Special to The Globe and Mail
As an economist, perhaps I should find it satisfying that every public-policy decision we make demands an economic justification. What’s the cost-benefit analysis of the project? What’s the return on investment of building a new tunnel or library? Do the economics of it make sense? We obsess over these questions.
Surely economic analysis does provide valuable guidance for policy makers. The problem is we work ourselves into analytical cul-de-sacs from which we can never return. The traditional models of estimating the impact to the country’s gross domestic product can tell us whatever we want them to tell us – they are only as good as the assumptions that go into them.
Canada – and Alberta specifically – is about to enter another analytic cul-de-sac with the question of whether taxpayers should back a bid for Calgary to host the 2026 Winter Olympics. Already the debate hinges on one question: Will it be good for the economy?
Almost universally, economists agree that hosting a sporting event is not worth the economic benefits to the host region. The costs are enormous – the cost of security alone for the 2010 Games in Vancouver rang in at almost $1-billion. Most economic cost-benefit analyses would suggest that coin this large would be much better spent elsewhere, or rebated to taxpayers, if boosting the GDP is the goal.
Yet, economic impact is not the only thing that matters. When it comes to supporting an Olympic bid, other questions should guide the debate.
The first question Canadians should ask is whether we value amateur sports and the future of the Olympic movement at all. Some would say no. But my guess is that most Canadians like cheering on our nation on a global stage. We love our Olympic athletes. Who didn’t love watching Penny Oleksiak win in Rio? Or Clara Hughes on the ice or her bike? Or Sid the Kid score the winning goal in Vancouver?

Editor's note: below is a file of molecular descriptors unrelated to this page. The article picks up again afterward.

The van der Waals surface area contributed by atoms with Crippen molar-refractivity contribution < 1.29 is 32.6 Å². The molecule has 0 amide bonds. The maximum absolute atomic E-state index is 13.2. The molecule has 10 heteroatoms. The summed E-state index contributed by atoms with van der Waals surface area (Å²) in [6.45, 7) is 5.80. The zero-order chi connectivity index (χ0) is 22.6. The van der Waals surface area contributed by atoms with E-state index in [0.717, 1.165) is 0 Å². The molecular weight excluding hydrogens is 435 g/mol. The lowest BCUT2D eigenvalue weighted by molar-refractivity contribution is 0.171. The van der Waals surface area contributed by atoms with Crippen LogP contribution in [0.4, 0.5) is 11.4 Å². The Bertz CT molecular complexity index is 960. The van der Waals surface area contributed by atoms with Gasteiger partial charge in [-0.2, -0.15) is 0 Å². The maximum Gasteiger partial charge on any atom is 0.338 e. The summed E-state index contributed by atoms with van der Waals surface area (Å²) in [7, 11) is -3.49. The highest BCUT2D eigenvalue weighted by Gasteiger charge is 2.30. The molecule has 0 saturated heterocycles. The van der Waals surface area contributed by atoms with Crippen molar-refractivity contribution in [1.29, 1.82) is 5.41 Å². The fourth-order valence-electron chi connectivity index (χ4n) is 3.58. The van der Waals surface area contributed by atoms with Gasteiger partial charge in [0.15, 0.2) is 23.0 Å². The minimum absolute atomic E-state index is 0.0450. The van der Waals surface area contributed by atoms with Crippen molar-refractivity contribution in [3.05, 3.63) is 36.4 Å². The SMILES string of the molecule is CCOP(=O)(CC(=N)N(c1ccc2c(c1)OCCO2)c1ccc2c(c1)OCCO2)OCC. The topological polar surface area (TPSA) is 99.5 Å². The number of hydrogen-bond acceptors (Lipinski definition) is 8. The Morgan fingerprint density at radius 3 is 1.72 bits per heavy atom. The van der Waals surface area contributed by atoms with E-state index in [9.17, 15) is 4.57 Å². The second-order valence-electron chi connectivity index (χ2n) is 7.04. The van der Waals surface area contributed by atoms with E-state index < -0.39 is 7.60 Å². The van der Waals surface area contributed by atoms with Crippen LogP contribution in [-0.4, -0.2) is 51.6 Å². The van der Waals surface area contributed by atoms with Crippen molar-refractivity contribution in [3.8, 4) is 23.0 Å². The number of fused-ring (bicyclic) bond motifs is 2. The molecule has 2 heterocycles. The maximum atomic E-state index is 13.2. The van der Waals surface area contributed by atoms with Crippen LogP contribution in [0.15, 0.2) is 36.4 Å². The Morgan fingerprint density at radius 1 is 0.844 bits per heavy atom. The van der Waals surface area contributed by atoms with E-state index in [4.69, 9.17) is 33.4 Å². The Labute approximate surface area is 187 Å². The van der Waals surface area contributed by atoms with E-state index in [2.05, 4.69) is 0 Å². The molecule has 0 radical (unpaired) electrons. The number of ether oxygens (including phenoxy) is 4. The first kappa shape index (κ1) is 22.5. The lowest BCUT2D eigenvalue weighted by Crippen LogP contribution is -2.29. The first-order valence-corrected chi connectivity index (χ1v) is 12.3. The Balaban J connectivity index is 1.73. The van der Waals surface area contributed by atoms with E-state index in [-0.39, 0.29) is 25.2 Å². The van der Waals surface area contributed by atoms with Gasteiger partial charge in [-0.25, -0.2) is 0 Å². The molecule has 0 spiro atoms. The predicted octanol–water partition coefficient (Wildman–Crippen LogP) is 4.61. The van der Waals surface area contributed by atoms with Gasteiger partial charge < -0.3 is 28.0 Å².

If that’s the case, Canada has a responsibility to host the Games at least occasionally. Between the Vancouver Games and 2026, there will have been eight Olympic Games – Winter and Summer. Canada is one of only a handful of countries geographically capable of hosting the Winter Games. And as the list of countries willing to bid on the Olympics diminishes, the future of the movement could be in question. Besides, why should we expect other, much poorer countries to host? Some nations are so corrupt that hosting the Games has burdened their people unfairly.
The second question that should be answered is whether the host city will find a lasting economic impact from the sports facilities left behind. Certainly some cities have found their stadiums to be enormous white elephants that sit empty and eventually crumble.
But in Calgary’s case, the venues of the 1988 Games have continued to generate economic activity. The speed-skating oval at the University of Calgary and the bobsleigh and luge track at WinSport continue to attract world cup events. None of this is accounted for in a traditional cost-benefit analysis.
The third question is whether the city in question would benefit from a boost in global profile. For Olympic cities such as London, Tokyo or Sydney, the answer is probably not.
But for small cities such as Calgary, Pyeongchang or Salt Lake City, the boost in profile could be enormous. You can’t buy this kind of tourism promotion.
Economic studies and cost-benefit analysis can be valuable tools for policy makers. But relying too heavily on an economic impact study – whether it is positive or negative – can result in a wrong decision. Other factors need to be taken into account as well.
Do Canadians care about the future of the Olympic Games? Can we derive value for decades to come from the sporting venues? Will we benefit from a boosted global profile? If the answer to even one of these questions is yes, the strict economic analysis alone should not be our guide.
Special to The Globe and Mail | Thursday, December 29, 2016